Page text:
This WWII Plan Consisted of Incinerating Japan With Bats Bearing Tiny Bombs
This WWII Plan Consisted of Incinerating Japan With Bats Bearing Tiny Bombs

This WWII Plan Consisted of Incinerating Japan With Bats Bearing Tiny Bombs

Khalid Elhassan - December 12, 2018

During World War II, a Pennsylvania dentist named Lytle S. Adams had an outside-the-box-thinking brainstorm: incinerate Japanese cities with tiny incendiary bombs attached to bats. Although the concept sounds batty, once people got over the fits of chuckles and thought of it seriously, it turned out to have some logical legs to stand upon. So a project was set up to test the effectiveness of Bat Bombs as weapons of war. It turned out to be a viable idea that might have actually worked, had the project been supported through the research and development phase, and then deployed.

As things panned out, the weapon did not make it out of R&D, and the project was shelved, with the Bat Bomb never getting deployed and put to the ultimate test. Thus, there there is no way to tell just how effective it might have been in real life combat. Still, how different would history and our world be if the iconic image of WWII’s end and the start of our current era had not been atomic bombs and mushroom clouds, but clouds of bomb bearing bats?

Birth of the Bat Bomb

Like many Americans, Pennsylvania dentist Lytle S. Adams was mad as hell when he first heard of the Japanese attack upon Pearl Harbor, and like many of his countrymen, he fantasized about payback. In his case, he got to thinking about what was then commonly known about Japanese cities: that most of their houses were flimsy wooden constructs. Wouldn’t it be grand, he thought, if somebody could take advantage of that?

This WWII Plan Consisted of Incinerating Japan With Bats Bearing Tiny Bombs
Dr. Lytle Adams, the brains behind the Bat Bomb. Pintrest

That idea in of itself was neither revolutionary nor original. It was common knowledge that the Japanese usually built their houses out of bamboo and paper, and in 1923, an earthquake had struck Tokyo, triggering fires that devastated the city, killing and wounding hundreds of thousands. So the vulnerability of Japanese cities to flames was well known. What set Adams apart was the creative method he dreamt up for igniting such fires: bats.

Adams had recently returned from a trip to New Mexico, where he was impressed by the clouds of migratory bats that visited the state each year, roosting by the million in Carlsbad Caverns. He was particularly impressed by the Mexican Free-Tailed Bats – a smaller but hardier species than common bats. So the dentist, who apparently had as much free time as he had initiative, returned to Carlsbad, and captured some bats to study.

This WWII Plan Consisted of Incinerating Japan With Bats Bearing Tiny Bombs
Size comparison of Mexican Free-tailed Bat, right, and a more common bat such as the Western Mastiff, left. Flickr

Between reading, observation, and experimentation, Dr. Adams realized that his nebulous idea of weaponizing bats might actually be doable. Bats – particularly Mexican Free-Tailed Bats – were hardy, could travel long distances, were capable of surviving in high altitudes, and best of all, could fly while carrying loads greater than their own body weight. Loads such as tiny, incendiary bombs. In theory, if bats with incendiary bombs were released over Japanese cities, they would naturally fly into and roost in the nooks and crannies of the mostly wooden buildings. Then the incendiaries would go off, starting numerous fires that would overwhelm firefighters, and cause widespread devastation.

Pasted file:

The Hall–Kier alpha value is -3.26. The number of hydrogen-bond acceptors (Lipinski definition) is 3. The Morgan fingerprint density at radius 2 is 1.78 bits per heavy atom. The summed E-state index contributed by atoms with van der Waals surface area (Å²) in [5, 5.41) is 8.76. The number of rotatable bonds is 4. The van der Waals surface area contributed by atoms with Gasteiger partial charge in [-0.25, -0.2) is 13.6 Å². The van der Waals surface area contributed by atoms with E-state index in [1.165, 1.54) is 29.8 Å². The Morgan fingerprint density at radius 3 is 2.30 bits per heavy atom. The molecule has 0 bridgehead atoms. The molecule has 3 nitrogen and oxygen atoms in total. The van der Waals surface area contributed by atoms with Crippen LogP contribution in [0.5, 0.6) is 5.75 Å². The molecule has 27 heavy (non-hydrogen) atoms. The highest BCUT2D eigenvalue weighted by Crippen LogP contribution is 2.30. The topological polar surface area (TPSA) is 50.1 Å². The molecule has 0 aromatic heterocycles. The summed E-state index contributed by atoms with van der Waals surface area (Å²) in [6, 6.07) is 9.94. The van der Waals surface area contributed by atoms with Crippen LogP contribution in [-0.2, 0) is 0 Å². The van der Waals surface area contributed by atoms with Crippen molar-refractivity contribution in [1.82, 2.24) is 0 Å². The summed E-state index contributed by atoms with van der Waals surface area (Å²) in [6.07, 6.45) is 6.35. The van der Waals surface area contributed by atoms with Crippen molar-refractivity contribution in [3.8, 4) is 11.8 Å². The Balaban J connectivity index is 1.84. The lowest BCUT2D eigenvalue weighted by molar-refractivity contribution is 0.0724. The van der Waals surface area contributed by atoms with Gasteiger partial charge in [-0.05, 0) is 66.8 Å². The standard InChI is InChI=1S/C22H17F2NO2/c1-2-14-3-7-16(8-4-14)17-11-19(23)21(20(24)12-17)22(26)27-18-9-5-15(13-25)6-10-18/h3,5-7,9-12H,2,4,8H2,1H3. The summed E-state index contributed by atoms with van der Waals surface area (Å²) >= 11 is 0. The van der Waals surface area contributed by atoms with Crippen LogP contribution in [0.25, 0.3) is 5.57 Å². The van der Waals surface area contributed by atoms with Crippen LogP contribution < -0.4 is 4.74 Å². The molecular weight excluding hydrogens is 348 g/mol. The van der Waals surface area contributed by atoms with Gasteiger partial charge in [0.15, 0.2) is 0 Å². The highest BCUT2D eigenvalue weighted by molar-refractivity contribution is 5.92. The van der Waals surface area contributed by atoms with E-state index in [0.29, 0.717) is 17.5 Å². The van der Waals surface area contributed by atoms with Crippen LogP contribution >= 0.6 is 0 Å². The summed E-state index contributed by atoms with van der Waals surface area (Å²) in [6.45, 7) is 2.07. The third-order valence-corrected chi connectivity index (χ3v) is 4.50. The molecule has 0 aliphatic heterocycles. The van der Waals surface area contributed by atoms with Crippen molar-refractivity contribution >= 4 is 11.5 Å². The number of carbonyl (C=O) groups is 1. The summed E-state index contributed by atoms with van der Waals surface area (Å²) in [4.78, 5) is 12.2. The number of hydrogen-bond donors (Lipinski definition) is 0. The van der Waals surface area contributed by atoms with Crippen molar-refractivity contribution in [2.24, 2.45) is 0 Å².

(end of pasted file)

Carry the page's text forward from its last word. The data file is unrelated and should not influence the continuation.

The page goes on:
Within weeks after the attack on Pearl Harbor, Adams had drawn up plans, and on January 12th, 1942, he wrote up a proposal and sent it to the White House. There, the idea would probably have been laughed off and dismissed out of hand, if not for the fact that Lytle Adams was a personal friend of Eleanor Roosevelt, the president’s wife. With help from the First Lady, the proposal made it to the desk of Franklin D. Roosevelt, and thence to the country’s top military brass. FDR thought it was “a perfectly wild idea but is worth looking into“. So he sent Adams to see William J. Donovan, Roosevelt’s chief intelligence advisor and eventual head of the Office of Strategic Services, the CIA’s predecessor, with a note advising him that “This man is not a nut!

This WWII Plan Consisted of Incinerating Japan With Bats Bearing Tiny Bombs
Canister bomb case, designed to hold hibernating bats. Wikimedia

The Concept

Adams’ proposal eventually ended up with the National Defense Research Committee (NDRC) – a 1940s’ version of DARPA, which investigated and coordinated research into ideas that might help the war effort. The NDRC forwarded the proposal to a zoologist named Donald Griffin, who had conducted groundbreaking research into animal behavior, and who specialized in bats and their navigation methods.

It was right up Griffin’s alley, and he became an enthusiastic supporter of the plan. “This proposal seems bizarre and visionary at first glance,” he wrote in April 1942, “but extensive experience with experimental biology convinces the writer that if executed competently it would have every chance of success“. He went on to add that, properly executed, Bat Bombs were “likely to cause severe damage to [Japanese] property and morale“.

Adams’ proposal thus went from a seemingly loony idea, to an official US government research project. A number of factors made the idea theoretically viable, and rendered it attractive to authorities. Bats fly at night, then seek dark and secluded places to roost in before dawn. Places such as attics, cubbyholes, and other nooks and crannies. Bats can also fly with loads exceeding their own bodyweight – loads such as tiny bombs. Also, during wartime, when resources were scarce and had to be carefully husbanded, bats were abundantly plentiful in the US. Finally, bats can be induced to hibernate, and while hibernating, they do not need food, care, or much maintenance.